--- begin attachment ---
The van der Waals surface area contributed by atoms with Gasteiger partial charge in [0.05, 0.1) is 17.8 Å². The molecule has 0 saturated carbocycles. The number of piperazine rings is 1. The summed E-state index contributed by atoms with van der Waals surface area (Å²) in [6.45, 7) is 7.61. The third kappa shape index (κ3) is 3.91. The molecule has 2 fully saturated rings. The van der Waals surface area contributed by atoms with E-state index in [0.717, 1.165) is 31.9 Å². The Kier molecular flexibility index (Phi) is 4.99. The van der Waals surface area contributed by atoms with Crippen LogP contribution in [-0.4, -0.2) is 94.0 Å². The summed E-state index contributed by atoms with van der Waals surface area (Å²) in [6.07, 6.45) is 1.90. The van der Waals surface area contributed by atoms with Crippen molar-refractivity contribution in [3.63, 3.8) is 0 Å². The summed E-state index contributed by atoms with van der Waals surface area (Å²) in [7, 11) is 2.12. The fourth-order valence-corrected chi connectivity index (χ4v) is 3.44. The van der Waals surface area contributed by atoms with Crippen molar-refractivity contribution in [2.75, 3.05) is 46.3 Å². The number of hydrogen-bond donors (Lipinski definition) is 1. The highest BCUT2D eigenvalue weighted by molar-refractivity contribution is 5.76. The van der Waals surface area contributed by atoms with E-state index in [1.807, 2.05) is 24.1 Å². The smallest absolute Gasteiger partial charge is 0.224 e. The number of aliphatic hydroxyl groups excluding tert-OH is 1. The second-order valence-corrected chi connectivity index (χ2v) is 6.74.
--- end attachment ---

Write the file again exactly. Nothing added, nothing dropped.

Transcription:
The van der Waals surface area contributed by atoms with Gasteiger partial charge in [0.05, 0.1) is 17.8 Å². The molecule has 0 saturated carbocycles. The number of piperazine rings is 1. The summed E-state index contributed by atoms with van der Waals surface area (Å²) in [6.45, 7) is 7.61. The third kappa shape index (κ3) is 3.91. The molecule has 2 fully saturated rings. The van der Waals surface area contributed by atoms with E-state index in [0.717, 1.165) is 31.9 Å². The Kier molecular flexibility index (Phi) is 4.99. The van der Waals surface area contributed by atoms with Crippen LogP contribution in [-0.4, -0.2) is 94.0 Å². The summed E-state index contributed by atoms with van der Waals surface area (Å²) in [6.07, 6.45) is 1.90. The van der Waals surface area contributed by atoms with Crippen molar-refractivity contribution in [3.63, 3.8) is 0 Å². The summed E-state index contributed by atoms with van der Waals surface area (Å²) in [7, 11) is 2.12. The fourth-order valence-corrected chi connectivity index (χ4v) is 3.44. The van der Waals surface area contributed by atoms with Crippen molar-refractivity contribution in [2.75, 3.05) is 46.3 Å². The number of hydrogen-bond donors (Lipinski definition) is 1. The highest BCUT2D eigenvalue weighted by molar-refractivity contribution is 5.76. The van der Waals surface area contributed by atoms with E-state index in [1.807, 2.05) is 24.1 Å². The smallest absolute Gasteiger partial charge is 0.224 e. The number of aliphatic hydroxyl groups excluding tert-OH is 1. The second-order valence-corrected chi connectivity index (χ2v) is 6.74.